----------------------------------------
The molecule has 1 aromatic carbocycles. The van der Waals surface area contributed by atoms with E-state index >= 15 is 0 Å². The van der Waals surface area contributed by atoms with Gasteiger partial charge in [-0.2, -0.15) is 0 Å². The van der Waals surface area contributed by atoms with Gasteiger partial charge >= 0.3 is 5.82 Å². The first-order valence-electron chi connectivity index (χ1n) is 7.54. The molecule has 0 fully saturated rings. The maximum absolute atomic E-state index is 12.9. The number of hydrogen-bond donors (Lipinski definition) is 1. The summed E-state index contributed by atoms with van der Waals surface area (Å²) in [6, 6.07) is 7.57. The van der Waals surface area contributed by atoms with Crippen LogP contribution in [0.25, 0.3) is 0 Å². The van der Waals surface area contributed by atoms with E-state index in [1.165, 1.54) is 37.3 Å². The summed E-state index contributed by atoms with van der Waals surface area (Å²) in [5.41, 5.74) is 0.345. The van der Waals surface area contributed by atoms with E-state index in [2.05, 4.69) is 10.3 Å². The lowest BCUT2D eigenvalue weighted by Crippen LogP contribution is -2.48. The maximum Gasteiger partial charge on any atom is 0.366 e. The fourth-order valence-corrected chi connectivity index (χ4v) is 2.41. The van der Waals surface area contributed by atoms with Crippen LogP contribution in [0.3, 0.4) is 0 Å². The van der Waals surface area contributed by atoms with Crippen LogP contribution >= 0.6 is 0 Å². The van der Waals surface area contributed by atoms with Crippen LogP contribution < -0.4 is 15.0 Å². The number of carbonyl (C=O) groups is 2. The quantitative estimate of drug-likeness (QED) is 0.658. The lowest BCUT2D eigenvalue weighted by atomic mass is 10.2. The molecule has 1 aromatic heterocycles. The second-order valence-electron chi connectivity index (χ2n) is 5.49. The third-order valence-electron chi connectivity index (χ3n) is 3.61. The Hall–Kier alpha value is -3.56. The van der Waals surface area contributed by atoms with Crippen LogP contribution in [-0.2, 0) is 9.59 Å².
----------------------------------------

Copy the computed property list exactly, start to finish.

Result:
The molecule has 1 aromatic carbocycles. The van der Waals surface area contributed by atoms with E-state index >= 15 is 0 Å². The van der Waals surface area contributed by atoms with Gasteiger partial charge in [-0.2, -0.15) is 0 Å². The van der Waals surface area contributed by atoms with Gasteiger partial charge >= 0.3 is 5.82 Å². The first-order valence-electron chi connectivity index (χ1n) is 7.54. The molecule has 0 fully saturated rings. The maximum absolute atomic E-state index is 12.9. The number of hydrogen-bond donors (Lipinski definition) is 1. The summed E-state index contributed by atoms with van der Waals surface area (Å²) in [6, 6.07) is 7.57. The van der Waals surface area contributed by atoms with Crippen LogP contribution in [0.25, 0.3) is 0 Å². The van der Waals surface area contributed by atoms with E-state index in [1.165, 1.54) is 37.3 Å². The summed E-state index contributed by atoms with van der Waals surface area (Å²) in [5.41, 5.74) is 0.345. The van der Waals surface area contributed by atoms with E-state index in [2.05, 4.69) is 10.3 Å². The lowest BCUT2D eigenvalue weighted by Crippen LogP contribution is -2.48. The maximum Gasteiger partial charge on any atom is 0.366 e. The fourth-order valence-corrected chi connectivity index (χ4v) is 2.41. The van der Waals surface area contributed by atoms with Crippen LogP contribution in [0.3, 0.4) is 0 Å². The van der Waals surface area contributed by atoms with Crippen LogP contribution >= 0.6 is 0 Å². The van der Waals surface area contributed by atoms with Crippen LogP contribution < -0.4 is 15.0 Å². The number of carbonyl (C=O) groups is 2. The quantitative estimate of drug-likeness (QED) is 0.658. The lowest BCUT2D eigenvalue weighted by atomic mass is 10.2. The molecule has 1 aromatic heterocycles. The second-order valence-electron chi connectivity index (χ2n) is 5.49. The third-order valence-electron chi connectivity index (χ3n) is 3.61. The Hall–Kier alpha value is -3.56. The van der Waals surface area contributed by atoms with Crippen LogP contribution in [-0.2, 0) is 9.59 Å².